12 The interplay of stars, nature and humans should actually function, answers astrology via the principle of analogy and sympathy: (The cosmos consists of visible individual stars, the movements of which are calculable. The astonishing evenness with which the stars in the sky - and the whole vault of heaven moved with them, only leads to the conclusion that this fascinating starry sky must be guided by divine forces.Not only the priests of the various religions, but also the ancient scientists saw the bodies of the gods in the shining stars. Aristotle, the outstanding authority among the ancient natural philosophers, who was undisputed number one among scientists until the late Middle Ages, said of the stars that they are intelligences and that their bodies consist of the ether that we see as shining stars.) Accordingly the gods are not only bound to the stars, but also present invisibly in the whole cosmos. So the god of the sun, who visibly gives us light and warmth, is also present in us humans. When we meet a person who conveys a special warmth of the heart, the sun works in him. The human heart became the seat of the sun's power. The presence of solar power was also imagined in plants and metals. The gold corresponds to the shine of the sun and therefore the sun's power also works in this metal. The sun also had an effect in plants that were thought to have particularly strong healing vital forces. All other planets and signs of the zodiac were also associated with certain human characteristics and organs, with animals, plants and metals. In this way a whole system of analogous relationships between stars and things on earth was created. This system of analogies, externally bound to objects, internally endowed with divine powers, defines the worldview of astrology up to the present day. (In ancient times this living network, through which everything in the cosmos was connected to one another, was called sympathy. That means something like sounding together.) For the Hellenistic astrologers, everything that we see in terms of individual things stands in a living, divine context. In modern astrology, too, it is repeatedly emphasized that it only describes analogous relationships and does not, as is often assumed, speak of the effects of the stars. Closely related to this sympathy and analogy of all cosmic forces is an astrological direction that could better be called astral magic. We encounter it in a large number of Greek magic papyri that made only minor use of astronomical calculations. More important here are the names of the individual celestial gods, which are also used magically in medicine. 32 (No object on earth or in the cosmos is excluded from this network of mutual analogous relationships. No event occurs on its own. Everything is connected with the respectively similar forces in the cosmos. Therefore astrology does not shift the causes of events into the cosmos but it only seeks to describe the network of analogies in which every event has its place.) Hellenistic astrology therefore starts from the animatedness of all of nature. Without this, the analogy wouldn't work either. Anyone who cannot believe in the ensouled nature of nature today will have difficulties taking astrology seriously. Whoever believes in this soulfulness, as is the case in the natural religions and in many new religious movements, has good prerequisites to at least accept the worldview of astrology. 32 Gundel, Hans Georg:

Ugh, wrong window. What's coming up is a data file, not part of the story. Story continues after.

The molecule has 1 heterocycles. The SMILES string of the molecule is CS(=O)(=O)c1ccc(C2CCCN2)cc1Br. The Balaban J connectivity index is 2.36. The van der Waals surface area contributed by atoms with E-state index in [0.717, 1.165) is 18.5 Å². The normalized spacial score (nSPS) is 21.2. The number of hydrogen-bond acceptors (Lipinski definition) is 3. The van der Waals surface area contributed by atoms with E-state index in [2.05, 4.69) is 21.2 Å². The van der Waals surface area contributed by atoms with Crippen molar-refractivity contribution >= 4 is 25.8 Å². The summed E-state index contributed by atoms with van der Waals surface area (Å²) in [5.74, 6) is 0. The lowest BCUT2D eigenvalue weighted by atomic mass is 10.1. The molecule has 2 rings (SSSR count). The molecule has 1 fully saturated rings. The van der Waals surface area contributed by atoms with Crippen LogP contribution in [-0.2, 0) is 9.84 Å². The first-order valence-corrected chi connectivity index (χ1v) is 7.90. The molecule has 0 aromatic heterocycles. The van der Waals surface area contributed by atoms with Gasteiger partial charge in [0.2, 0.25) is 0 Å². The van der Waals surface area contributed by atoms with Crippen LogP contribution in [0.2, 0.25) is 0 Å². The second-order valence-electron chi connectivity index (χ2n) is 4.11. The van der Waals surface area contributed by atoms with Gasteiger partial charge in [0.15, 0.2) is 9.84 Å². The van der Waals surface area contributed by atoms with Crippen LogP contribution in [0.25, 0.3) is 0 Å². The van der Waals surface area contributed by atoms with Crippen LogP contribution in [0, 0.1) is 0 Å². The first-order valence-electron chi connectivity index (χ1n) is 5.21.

13 This (natural religious) worldview of astrology just described relates only to the visible cosmos. The gods and demons or the divine powers belong entirely to this world. From a Judeo-Christian or Islamic perspective we would say: the gods of astrology belong to creation. They are not themselves creators of the stars or men, but they are themselves created. The Greek philosopher Plato in his writing Timaeus also speaks of how the Creator God first created the world and then the celestial gods. So astrology is designed in such a way that it can easily fit into Judaism, Christianity and Islam with its view of the world. Because the Creator God of these religions, who created the world, also created the stars and the heavenly gods. On this basis, the major monotheistic religions were also able to adopt polytheistic astrology without affecting their respective central creeds. And so it happened that astrology was adopted in all three religions. That did not happen without conflicts, in some cases it was fought fiercely - but it also found supporters time and again. An important point for the acceptance of Hellenistic astrology among ancient scholars is also its compatibility with the geocentric worldview of Greek natural science and cosmology. Claudius Ptolemy (n.chr.) Tried in his astrological writing Tetrabiblos to adapt divinatory astrology in the Egyptian tradition to the scientific worldview by omitting all allusions to revelations and limiting himself to a sober presentation. 33 But there was no contradiction here, because Aristotle, whose scientific authority was unchallenged even in cosmological questions until the early modern age, also saw gods in the shining stars, whose effects extend through the ether into the sublunar world the astrology seen in the context of the wisdom of the priests. Marcus Manilius reports that it was gods who inspired the priests on the Euphrates and on the Nile to understand the laws of the cosmos. 34 Stoic influence is clearly recognizable in Manilius' astrological worldview. On the empirical foundation of ancient astrology With its mythical and natural philosophical worldview, astrology is not yet complete, because it wants to make concrete statements about upcoming events or about a person's talents. And so it assumes that such forecasts and statements can be made about the current state of the stars.To demonstrate this with a very simple example: when Mars and Venus are in opposition in the sky, that is, when they are at an angle of 180 to one another, then not only the god of war Mars fights against the goddess of love Venus, but there is analogous to it on earth a situation where the battle between war and peace is at stake. Now, from its inception, astrology assumes that it is based on experience. Already the Mesopotamian omen interpretation, as it is handed down to us in the omen tables of the Enuma Anu Enlil, make the importance of the empirical examination clear. This reference to experience is cited as the main argument by all great astrologers of antiquity, but also of later times. For example, the famous 33 Ptolemy, Claudius: Manilius: 1990, 1st book,